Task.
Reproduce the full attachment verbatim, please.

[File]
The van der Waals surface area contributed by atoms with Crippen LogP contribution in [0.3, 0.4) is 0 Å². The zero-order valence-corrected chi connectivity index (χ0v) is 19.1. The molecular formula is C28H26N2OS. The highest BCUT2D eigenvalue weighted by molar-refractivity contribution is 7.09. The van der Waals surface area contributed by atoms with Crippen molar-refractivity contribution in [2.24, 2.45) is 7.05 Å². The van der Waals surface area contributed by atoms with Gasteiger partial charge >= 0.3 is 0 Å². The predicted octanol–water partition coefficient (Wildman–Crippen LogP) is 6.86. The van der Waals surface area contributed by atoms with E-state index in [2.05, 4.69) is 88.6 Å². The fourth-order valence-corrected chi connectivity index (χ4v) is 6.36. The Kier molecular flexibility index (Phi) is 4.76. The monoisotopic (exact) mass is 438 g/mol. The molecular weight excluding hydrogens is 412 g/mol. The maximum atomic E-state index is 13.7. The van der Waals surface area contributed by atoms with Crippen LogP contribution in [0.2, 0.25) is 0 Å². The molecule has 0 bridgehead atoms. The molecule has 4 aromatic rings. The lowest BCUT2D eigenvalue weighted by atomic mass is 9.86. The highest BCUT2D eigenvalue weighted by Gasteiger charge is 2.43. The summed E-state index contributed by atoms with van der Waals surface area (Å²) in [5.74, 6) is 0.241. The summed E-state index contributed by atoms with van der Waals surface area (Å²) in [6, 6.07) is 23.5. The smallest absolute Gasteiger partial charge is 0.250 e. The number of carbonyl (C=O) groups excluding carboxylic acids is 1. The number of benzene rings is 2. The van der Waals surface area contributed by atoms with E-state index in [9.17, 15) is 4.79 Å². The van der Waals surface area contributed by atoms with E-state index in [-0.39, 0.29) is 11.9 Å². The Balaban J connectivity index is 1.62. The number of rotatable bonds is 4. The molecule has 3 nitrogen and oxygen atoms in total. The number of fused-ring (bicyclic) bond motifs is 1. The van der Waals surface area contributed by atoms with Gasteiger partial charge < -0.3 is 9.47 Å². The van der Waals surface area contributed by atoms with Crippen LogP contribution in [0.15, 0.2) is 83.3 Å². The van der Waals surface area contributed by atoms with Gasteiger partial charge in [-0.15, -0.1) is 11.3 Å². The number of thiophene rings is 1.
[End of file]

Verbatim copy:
The van der Waals surface area contributed by atoms with Crippen LogP contribution in [0.3, 0.4) is 0 Å². The zero-order valence-corrected chi connectivity index (χ0v) is 19.1. The molecular formula is C28H26N2OS. The highest BCUT2D eigenvalue weighted by molar-refractivity contribution is 7.09. The van der Waals surface area contributed by atoms with Crippen molar-refractivity contribution in [2.24, 2.45) is 7.05 Å². The van der Waals surface area contributed by atoms with Gasteiger partial charge >= 0.3 is 0 Å². The predicted octanol–water partition coefficient (Wildman–Crippen LogP) is 6.86. The van der Waals surface area contributed by atoms with E-state index in [2.05, 4.69) is 88.6 Å². The fourth-order valence-corrected chi connectivity index (χ4v) is 6.36. The Kier molecular flexibility index (Phi) is 4.76. The monoisotopic (exact) mass is 438 g/mol. The molecular weight excluding hydrogens is 412 g/mol. The maximum atomic E-state index is 13.7. The van der Waals surface area contributed by atoms with Crippen LogP contribution in [0.2, 0.25) is 0 Å². The molecule has 0 bridgehead atoms. The molecule has 4 aromatic rings. The lowest BCUT2D eigenvalue weighted by atomic mass is 9.86. The highest BCUT2D eigenvalue weighted by Gasteiger charge is 2.43. The summed E-state index contributed by atoms with van der Waals surface area (Å²) in [5.74, 6) is 0.241. The summed E-state index contributed by atoms with van der Waals surface area (Å²) in [6, 6.07) is 23.5. The smallest absolute Gasteiger partial charge is 0.250 e. The number of carbonyl (C=O) groups excluding carboxylic acids is 1. The number of benzene rings is 2. The van der Waals surface area contributed by atoms with E-state index in [9.17, 15) is 4.79 Å². The van der Waals surface area contributed by atoms with E-state index in [-0.39, 0.29) is 11.9 Å². The Balaban J connectivity index is 1.62. The number of rotatable bonds is 4. The molecule has 3 nitrogen and oxygen atoms in total. The number of fused-ring (bicyclic) bond motifs is 1. The van der Waals surface area contributed by atoms with Gasteiger partial charge < -0.3 is 9.47 Å². The van der Waals surface area contributed by atoms with Crippen LogP contribution in [0.15, 0.2) is 83.3 Å². The van der Waals surface area contributed by atoms with Gasteiger partial charge in [-0.15, -0.1) is 11.3 Å². The number of thiophene rings is 1.